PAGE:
Unfortunately, this scenario isn’t uncommon — and I have the emails to prove it. But the most important thing you need to do if you think something’s not right is address the problem head-on. And the sooner, the better.
There are a lot of reasons why homeowners run into problems with their contractors. But 90% of them come down to one of three things: additional costs, a breakdown in communication or unmet expectations.
Hoping it will resolve itself never works. You need to talk to the contractor before things snowball into bigger problems. Because bigger problems are more expensive to fix.
As the contractor works, you should ask questions. If you’re respectful in how you ask, the pros won’t mind. They want you to know why they’re doing what they’re doing, and how it’s going to make your home better. Take notes and date them. Be sure to document your conversation, and the contractor’s explanation.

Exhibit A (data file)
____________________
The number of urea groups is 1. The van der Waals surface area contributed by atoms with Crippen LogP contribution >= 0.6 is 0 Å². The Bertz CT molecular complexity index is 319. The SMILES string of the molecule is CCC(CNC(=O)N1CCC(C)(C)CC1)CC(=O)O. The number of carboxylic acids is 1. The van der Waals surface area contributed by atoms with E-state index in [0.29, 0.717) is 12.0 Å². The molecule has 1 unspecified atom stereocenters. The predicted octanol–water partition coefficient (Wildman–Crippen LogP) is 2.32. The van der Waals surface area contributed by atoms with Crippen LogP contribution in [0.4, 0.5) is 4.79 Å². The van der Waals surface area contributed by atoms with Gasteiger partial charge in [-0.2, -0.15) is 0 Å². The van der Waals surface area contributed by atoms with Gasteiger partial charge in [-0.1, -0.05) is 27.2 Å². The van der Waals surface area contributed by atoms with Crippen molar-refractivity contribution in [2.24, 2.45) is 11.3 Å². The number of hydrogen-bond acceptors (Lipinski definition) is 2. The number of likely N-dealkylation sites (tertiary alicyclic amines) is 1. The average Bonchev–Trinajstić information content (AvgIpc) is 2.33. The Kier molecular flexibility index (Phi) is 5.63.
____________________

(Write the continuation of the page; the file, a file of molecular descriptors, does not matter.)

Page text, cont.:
Documentation during a renovation is just smart. Take pictures of everything — plumbing, electrical, framing, insulation, floors installation. So if there’s a problem, you can show the proof to a pro.
Last week, I got an email from Fred, who lives in Victoria. He paid his contractor for plywood that was never delivered, and downpipe that wasn’t installed. He wanted to know when a problem with a contractor becomes a criminal matter.
Most cases against contractors are civil, not criminal. If it can be proven that a contractor has committed fraud, it becomes a criminal matter. But proving this is difficult and expensive, especially for homeowners who have lost a lot of money due to a botched renovation. It’s an uphill battle the whole way. There are too many loopholes. A bad contractor can claim bankruptcy and open shop under a new name the next day.